Dar es Salaam, Tanzania — MININGREVIEW.COM — 21 October 2008 – The East African state of Tanzania has lost at least US$ 265.5 million (R2.6 billion) in recent years as a result of an excessively low royalty rate, as well as tax concessions applied to the country’s mining sector.
Reporting from Kampala, allAfrica.com quotes the East African Business Week as saying these facts were revealed in the newly-published second edition of a publication called “A Golden Opportunity? – how Tanzania is failing to benefit from gold mining.”
“This is a very conservative estimate, in that it does not cover all the gold mining companies or all figures for recent years, which are not publicly available,” the report says. Prepared by Tanzanian lawyer Tundu Lissu and independent author, journalist and consultant Mark Curtis, the report further suggests that the estimates do not cover the financial costs of other tax incentives such as VAT exemption, which are extremely difficult to estimate. The report was commissioned by the Christian Council of Tanzania, Tanzania Episcopal Council and Baraza Kuu la Waislamu, Tanzania.
“We estimate that the prioritisation of large-scale gold mining in the country has come at the expense of small-scale artisan miners, around 400 000 of whom have been put out to work," the report adds.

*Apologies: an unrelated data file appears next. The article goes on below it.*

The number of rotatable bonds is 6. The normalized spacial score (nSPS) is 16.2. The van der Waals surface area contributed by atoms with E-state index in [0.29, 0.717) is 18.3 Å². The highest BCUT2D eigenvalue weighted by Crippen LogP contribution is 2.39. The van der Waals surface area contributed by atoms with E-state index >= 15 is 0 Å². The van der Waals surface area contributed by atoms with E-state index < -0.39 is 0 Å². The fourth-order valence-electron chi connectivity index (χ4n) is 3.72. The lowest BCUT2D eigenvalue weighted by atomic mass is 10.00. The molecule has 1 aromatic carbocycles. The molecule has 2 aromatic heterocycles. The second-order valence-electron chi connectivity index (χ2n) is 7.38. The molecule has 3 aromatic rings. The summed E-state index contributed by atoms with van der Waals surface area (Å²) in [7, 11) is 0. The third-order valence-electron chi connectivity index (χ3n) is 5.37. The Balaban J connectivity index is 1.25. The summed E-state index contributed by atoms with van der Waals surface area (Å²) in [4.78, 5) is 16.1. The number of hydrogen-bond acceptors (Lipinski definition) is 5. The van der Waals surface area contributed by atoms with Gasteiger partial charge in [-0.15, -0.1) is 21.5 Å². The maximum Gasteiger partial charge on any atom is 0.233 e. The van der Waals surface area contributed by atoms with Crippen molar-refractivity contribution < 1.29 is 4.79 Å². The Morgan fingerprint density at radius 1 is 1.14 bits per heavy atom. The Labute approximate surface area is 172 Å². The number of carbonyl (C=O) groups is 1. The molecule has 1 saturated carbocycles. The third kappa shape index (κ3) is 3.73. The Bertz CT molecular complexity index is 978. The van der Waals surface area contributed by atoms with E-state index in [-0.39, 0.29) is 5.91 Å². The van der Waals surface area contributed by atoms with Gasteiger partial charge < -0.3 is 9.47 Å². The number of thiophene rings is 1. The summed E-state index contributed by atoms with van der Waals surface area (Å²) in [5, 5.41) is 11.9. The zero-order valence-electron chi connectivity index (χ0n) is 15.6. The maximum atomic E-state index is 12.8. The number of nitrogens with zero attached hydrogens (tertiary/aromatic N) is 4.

Between 1997 and 2005, Tanzania exported gold worth more than US$ 2.54 billion (R25 billion). The government received around US$28 million (R280 million) a year in royalties and taxes on these exports, amounting to just 10% over the nine year period. The 3% royalty has brought the government an average of only US$17.4 million (R170 million) a year in recent years.
The report suggests that Tanzania’s mining law should be amended to ensure that the national economy and Tanzanians benefit much more from gold mining. It also proposes that no new mining contracts should be signed until this reform has taken place.
Also all the gold mining companies and the government should be required by law to make full public declaration of how much they pay and receive in tax and other remittances from gold mining.